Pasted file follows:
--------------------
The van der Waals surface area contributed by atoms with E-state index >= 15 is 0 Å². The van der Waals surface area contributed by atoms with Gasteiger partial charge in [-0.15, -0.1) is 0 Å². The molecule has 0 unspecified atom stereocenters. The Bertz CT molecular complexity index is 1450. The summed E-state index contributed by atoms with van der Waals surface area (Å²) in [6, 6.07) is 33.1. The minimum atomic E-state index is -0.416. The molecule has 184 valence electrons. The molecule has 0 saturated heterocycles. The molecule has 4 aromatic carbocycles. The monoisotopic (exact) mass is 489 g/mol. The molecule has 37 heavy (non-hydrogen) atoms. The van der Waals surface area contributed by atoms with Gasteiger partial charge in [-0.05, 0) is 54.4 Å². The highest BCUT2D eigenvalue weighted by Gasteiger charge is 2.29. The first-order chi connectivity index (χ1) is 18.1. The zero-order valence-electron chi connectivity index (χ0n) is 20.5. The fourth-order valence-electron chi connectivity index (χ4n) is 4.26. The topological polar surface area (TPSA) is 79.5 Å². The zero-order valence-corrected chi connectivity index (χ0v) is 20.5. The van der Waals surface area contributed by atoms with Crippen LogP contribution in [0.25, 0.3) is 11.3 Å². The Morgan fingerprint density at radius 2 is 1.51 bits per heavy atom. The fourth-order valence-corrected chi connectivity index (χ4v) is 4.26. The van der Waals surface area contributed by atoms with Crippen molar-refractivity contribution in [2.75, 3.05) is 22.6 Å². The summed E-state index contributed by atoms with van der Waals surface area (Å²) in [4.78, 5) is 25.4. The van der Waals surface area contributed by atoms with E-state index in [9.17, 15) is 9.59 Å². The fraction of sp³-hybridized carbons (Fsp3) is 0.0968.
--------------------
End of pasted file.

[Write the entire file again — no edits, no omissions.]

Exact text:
The van der Waals surface area contributed by atoms with E-state index >= 15 is 0 Å². The van der Waals surface area contributed by atoms with Gasteiger partial charge in [-0.15, -0.1) is 0 Å². The molecule has 0 unspecified atom stereocenters. The Bertz CT molecular complexity index is 1450. The summed E-state index contributed by atoms with van der Waals surface area (Å²) in [6, 6.07) is 33.1. The minimum atomic E-state index is -0.416. The molecule has 184 valence electrons. The molecule has 0 saturated heterocycles. The molecule has 4 aromatic carbocycles. The monoisotopic (exact) mass is 489 g/mol. The molecule has 37 heavy (non-hydrogen) atoms. The van der Waals surface area contributed by atoms with Gasteiger partial charge in [-0.05, 0) is 54.4 Å². The highest BCUT2D eigenvalue weighted by Gasteiger charge is 2.29. The first-order chi connectivity index (χ1) is 18.1. The zero-order valence-electron chi connectivity index (χ0n) is 20.5. The fourth-order valence-electron chi connectivity index (χ4n) is 4.26. The topological polar surface area (TPSA) is 79.5 Å². The zero-order valence-corrected chi connectivity index (χ0v) is 20.5. The van der Waals surface area contributed by atoms with Crippen LogP contribution in [0.25, 0.3) is 11.3 Å². The Morgan fingerprint density at radius 2 is 1.51 bits per heavy atom. The fourth-order valence-corrected chi connectivity index (χ4v) is 4.26. The van der Waals surface area contributed by atoms with Crippen molar-refractivity contribution in [2.75, 3.05) is 22.6 Å². The summed E-state index contributed by atoms with van der Waals surface area (Å²) in [4.78, 5) is 25.4. The van der Waals surface area contributed by atoms with E-state index in [9.17, 15) is 9.59 Å². The fraction of sp³-hybridized carbons (Fsp3) is 0.0968.